Every year I get to watch a show.
It only lasts for a week, maybe ten days, so I have to pay attention. And it’s worth paying attention, because when the oaks leaf out, the whole world changes.
The first signs are the swelling buds, starting to unfurl.
At this point, it’s something you can only see close up. If you’re too busy to look around you, you’ll miss it.
That tiny red tinge expands until it’s noticeable, except to people who are always in a rush. Suddenly, all over the hills, there’s a soft, rusty tinge.
While the rusty leaves are coming out at the bottom of the tree, there is more action up above: some of the leaves that get more sun are already turning an incredible briliant chartreuse, making a beautiful rust-and-green contrast in the trees. I bet you are expecting a spectacular photo right now, but unfortunately I can only say that I try every year – and so far have failed to capture how the light glows through them. I’ll keep trying.
Once the leaves have turned that brilliant, translucent green, I get to see another color show: the contrast of sharp spring green with loud shouting fuchsia blooms of redbud. That’s another show that I haven’t been able to photograph to my satisfaction, and it lasts only a few days. Maybe some things are only meant to be enjoyed live. I do often wonder, though, why it is that in clothing, say, or room décor, I would loathe the chartreuse-and-fuchsia combo – but in nature, I love it. Maybe it’s something about the light.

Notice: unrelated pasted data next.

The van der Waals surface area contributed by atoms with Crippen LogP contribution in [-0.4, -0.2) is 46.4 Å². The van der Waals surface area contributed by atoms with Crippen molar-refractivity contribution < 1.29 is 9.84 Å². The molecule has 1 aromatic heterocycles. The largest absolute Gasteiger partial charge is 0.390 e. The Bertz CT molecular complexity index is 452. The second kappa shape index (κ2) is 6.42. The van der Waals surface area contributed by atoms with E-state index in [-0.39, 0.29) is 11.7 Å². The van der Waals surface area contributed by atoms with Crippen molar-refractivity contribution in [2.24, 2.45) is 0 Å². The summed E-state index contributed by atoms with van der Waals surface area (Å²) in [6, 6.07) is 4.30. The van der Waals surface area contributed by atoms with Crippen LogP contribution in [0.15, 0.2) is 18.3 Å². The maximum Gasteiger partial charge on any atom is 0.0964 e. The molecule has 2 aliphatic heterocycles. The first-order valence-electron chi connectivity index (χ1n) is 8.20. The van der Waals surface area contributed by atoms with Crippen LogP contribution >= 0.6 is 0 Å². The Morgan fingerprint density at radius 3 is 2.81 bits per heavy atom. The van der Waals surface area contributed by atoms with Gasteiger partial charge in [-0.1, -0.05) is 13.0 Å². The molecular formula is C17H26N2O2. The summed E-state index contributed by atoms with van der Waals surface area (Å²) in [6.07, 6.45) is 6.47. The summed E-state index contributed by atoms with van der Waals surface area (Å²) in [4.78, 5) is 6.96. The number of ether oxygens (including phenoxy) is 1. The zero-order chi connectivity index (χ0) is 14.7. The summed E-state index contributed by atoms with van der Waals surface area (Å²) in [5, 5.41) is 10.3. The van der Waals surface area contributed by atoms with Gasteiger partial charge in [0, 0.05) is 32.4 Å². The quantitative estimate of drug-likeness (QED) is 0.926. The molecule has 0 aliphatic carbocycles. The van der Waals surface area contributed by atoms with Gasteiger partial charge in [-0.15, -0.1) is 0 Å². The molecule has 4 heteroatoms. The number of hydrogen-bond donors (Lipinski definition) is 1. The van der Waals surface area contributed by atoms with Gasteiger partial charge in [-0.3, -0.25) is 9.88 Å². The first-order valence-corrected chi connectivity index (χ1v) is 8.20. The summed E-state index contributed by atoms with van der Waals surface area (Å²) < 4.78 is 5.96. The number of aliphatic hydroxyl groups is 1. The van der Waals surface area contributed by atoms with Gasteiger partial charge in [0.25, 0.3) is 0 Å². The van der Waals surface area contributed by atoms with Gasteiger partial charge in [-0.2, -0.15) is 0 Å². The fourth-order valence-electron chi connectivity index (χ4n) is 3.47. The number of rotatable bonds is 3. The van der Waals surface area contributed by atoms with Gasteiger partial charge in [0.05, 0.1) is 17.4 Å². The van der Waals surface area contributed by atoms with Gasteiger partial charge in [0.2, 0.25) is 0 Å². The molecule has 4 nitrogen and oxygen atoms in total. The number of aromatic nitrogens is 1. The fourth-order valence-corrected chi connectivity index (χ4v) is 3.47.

Meanwhile, the oaks are going about their business, making the subtle tassel-like flowers that unite the green and rust of the leaves above them.
The leaves are still small enough to let the light through, like a glorious stained-glass window that is constantly overhead.
It’s not long until they become a fluffy opaque green. They’re full size, but they won’t take on their hard, dark green coating for a few weeks. These particular leaves were witness to snow.
In May. (I know I keep saying that, but really: snow in mid-May? For those of you who believe California is a tropical paradise…well, it’s not.)
In fact, this whole show is about a month late this year, like the cranes, the wildflowers, and the temperatures. I’ve heard reports of weird, not to say disastrous, weather in all parts, so I can be grateful that our peculiar weather is just an extension of the cool season. We are lucky.
And I think that I am lucky when I have the chance, each spring, to walk under that original cathedral of shining oak leaves, borne on high, arching branches.